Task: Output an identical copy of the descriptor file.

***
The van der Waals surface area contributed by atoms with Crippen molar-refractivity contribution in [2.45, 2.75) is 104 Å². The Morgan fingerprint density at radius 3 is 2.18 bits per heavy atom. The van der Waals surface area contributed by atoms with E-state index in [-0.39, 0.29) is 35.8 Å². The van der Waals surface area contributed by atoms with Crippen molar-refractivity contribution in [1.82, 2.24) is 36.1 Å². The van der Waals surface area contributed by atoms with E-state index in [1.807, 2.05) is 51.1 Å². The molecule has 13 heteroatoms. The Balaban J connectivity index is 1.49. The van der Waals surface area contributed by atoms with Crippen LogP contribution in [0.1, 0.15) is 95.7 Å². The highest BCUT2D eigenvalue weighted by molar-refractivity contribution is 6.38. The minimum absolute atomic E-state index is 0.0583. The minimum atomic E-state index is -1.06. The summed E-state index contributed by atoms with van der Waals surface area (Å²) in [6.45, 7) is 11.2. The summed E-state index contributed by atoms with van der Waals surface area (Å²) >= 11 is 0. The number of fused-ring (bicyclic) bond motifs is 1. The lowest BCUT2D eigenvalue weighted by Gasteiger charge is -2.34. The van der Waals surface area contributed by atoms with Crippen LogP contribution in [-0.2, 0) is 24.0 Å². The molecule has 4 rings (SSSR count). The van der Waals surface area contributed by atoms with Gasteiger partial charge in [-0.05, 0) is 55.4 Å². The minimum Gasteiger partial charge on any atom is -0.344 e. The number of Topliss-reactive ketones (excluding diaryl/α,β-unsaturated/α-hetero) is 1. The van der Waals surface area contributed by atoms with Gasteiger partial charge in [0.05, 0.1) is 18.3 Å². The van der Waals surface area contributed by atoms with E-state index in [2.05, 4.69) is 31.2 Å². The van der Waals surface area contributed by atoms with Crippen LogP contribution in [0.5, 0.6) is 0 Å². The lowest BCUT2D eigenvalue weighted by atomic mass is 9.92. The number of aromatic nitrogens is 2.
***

The van der Waals surface area contributed by atoms with Crippen molar-refractivity contribution in [2.45, 2.75) is 104 Å². The Morgan fingerprint density at radius 3 is 2.18 bits per heavy atom. The van der Waals surface area contributed by atoms with E-state index in [-0.39, 0.29) is 35.8 Å². The van der Waals surface area contributed by atoms with Crippen molar-refractivity contribution in [1.82, 2.24) is 36.1 Å². The van der Waals surface area contributed by atoms with E-state index in [1.807, 2.05) is 51.1 Å². The molecule has 13 heteroatoms. The Balaban J connectivity index is 1.49. The van der Waals surface area contributed by atoms with Crippen LogP contribution in [0.1, 0.15) is 95.7 Å². The highest BCUT2D eigenvalue weighted by molar-refractivity contribution is 6.38. The minimum absolute atomic E-state index is 0.0583. The minimum atomic E-state index is -1.06. The summed E-state index contributed by atoms with van der Waals surface area (Å²) in [6.45, 7) is 11.2. The summed E-state index contributed by atoms with van der Waals surface area (Å²) >= 11 is 0. The number of fused-ring (bicyclic) bond motifs is 1. The lowest BCUT2D eigenvalue weighted by Gasteiger charge is -2.34. The van der Waals surface area contributed by atoms with Crippen LogP contribution in [-0.2, 0) is 24.0 Å². The molecule has 4 rings (SSSR count). The van der Waals surface area contributed by atoms with Gasteiger partial charge in [-0.05, 0) is 55.4 Å². The minimum Gasteiger partial charge on any atom is -0.344 e. The number of Topliss-reactive ketones (excluding diaryl/α,β-unsaturated/α-hetero) is 1. The van der Waals surface area contributed by atoms with Gasteiger partial charge in [0.05, 0.1) is 18.3 Å². The van der Waals surface area contributed by atoms with E-state index in [2.05, 4.69) is 31.2 Å². The van der Waals surface area contributed by atoms with Crippen LogP contribution in [0.5, 0.6) is 0 Å². The lowest BCUT2D eigenvalue weighted by atomic mass is 9.92. The number of aromatic nitrogens is 2.